Clean Air Mercury Rule

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The Clean Air Mercury Rule (CAMR), issued on March 15, 2005 under George W. Bush, was the first time the EPA required coal-fired power plants to reduce their mercury emissions, through a cap and trade approach.[1] On February 8, 2008, the DC Circuit struck down CAMR in New Jersey v. EPA, No. 05-1097 (D.C. Cir. Feb. 8, 2008), as the Act removed oil and coal-fired electric utility steam generating units (EGUs) from the list of sources of hazardous air pollutants and instead regulated the emissions through a cap-and-trade program. New Jersey, and several other states, municipal governments, and environmental groups, challenged CAMR claiming that EPA had no authority to delist the EGUs without providing a “specific finding” under section 112(c)(9) of the Clean Air Act. The DC Circuit agreed with the Petitioners, vacating both the delisting rule and CAMR.[2]

After the ruling, the EPA began developing air toxics emissions standards for power plants under the Clean Air Act (Section 112), consistent with the D.C. Circuit’s opinion regarding CAMR. EPA intends to propose air toxics standards for coal- and oil-fired electric generating units by March 10, 2011, and finalize a rule by November 16, 2011.[3]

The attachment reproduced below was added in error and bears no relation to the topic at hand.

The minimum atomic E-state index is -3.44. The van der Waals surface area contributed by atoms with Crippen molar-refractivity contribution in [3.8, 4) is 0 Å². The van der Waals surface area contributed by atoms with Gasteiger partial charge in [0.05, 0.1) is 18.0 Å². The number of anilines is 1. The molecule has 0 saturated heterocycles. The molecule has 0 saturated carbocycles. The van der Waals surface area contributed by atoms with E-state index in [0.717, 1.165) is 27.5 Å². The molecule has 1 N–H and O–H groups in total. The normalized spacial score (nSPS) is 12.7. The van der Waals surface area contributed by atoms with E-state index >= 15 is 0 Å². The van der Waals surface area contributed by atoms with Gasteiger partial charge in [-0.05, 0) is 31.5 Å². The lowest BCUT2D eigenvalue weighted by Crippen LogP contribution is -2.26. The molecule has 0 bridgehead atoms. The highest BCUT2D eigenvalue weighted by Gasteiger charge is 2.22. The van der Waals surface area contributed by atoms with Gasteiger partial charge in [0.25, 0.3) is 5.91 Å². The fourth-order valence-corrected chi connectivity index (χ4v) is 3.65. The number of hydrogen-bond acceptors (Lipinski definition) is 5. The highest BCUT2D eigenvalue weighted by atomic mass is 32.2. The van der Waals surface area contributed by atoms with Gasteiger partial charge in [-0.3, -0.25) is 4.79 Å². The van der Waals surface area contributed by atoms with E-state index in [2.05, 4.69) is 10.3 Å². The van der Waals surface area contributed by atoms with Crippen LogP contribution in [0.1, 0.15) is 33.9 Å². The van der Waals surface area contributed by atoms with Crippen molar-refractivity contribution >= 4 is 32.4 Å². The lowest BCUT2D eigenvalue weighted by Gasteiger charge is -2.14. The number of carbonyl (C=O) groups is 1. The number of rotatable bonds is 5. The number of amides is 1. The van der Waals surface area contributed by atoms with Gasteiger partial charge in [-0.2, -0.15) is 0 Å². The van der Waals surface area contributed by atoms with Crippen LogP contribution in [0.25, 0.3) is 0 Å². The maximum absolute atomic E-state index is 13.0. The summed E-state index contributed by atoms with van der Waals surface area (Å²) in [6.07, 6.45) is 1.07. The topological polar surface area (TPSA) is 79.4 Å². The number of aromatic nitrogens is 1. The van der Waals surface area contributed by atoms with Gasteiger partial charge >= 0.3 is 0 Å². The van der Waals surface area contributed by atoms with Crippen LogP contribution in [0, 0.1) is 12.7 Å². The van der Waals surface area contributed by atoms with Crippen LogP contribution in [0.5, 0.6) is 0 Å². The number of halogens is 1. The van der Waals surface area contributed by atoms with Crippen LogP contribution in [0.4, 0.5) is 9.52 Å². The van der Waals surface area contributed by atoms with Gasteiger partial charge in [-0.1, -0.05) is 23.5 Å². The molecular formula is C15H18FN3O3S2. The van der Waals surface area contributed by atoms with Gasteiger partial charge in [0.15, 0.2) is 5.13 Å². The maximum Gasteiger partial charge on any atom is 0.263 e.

On December 24, 2009, EPA approved an Information Collection Request (ICR) requiring all US power plants with coal-or oil-fired electric generating units to submit emissions information for use in developing air toxics emissions standards.[3]

On March 16, 2011, the U.S. Environmental Protection Agency (EPA) announced its proposed emissions standards to limit mercury, acid gases and other toxic pollution from power plants, to prevent an estimated 91 percent of the mercury in coal from being released to the air. The EPA estimates that there are approximately 1,350 units affected by the action, including 1,200 existing coal-fired units.[4] The proposed toxics rule would reduce emissions of heavy metals, including mercury (Hg), arsenic, chromium, and nickel, and acid gases, including hydrogen chloride (HCl) and hydrogen fluoride (HF). EPA is also proposing to revise the New Source Review performance standards (NSPS) for fossil-fuel-fired plants. This NSPS would revise the standards new coal- and oil-fired power plants must meet for particulate matter (PM), sulfur dioxide (SO2), and nitrogen oxides (NOx). The EPA estimates the rules will prevent thousands of premature deaths and tens of thousands of heart attacks, bronchitis cases and asthma attacks, at a health value total of $59 billion to $140 billion in 2016.[4]

Resources

References

  1. Clean Air Interstate Rule, EPA, accessed November 2008.
  2. Linda Bochert, "EPA in the District Court" American College of Environmental Lawyers, September 23, 2008
  3. 3.0 3.1 "Clean Air Mercury Rule" EPA, accessed July 2010.
  4. 4.0 4.1 "Fact Sheet: Proposed Mercury and Air Toxics Standards" EPA, accessed March 2011.

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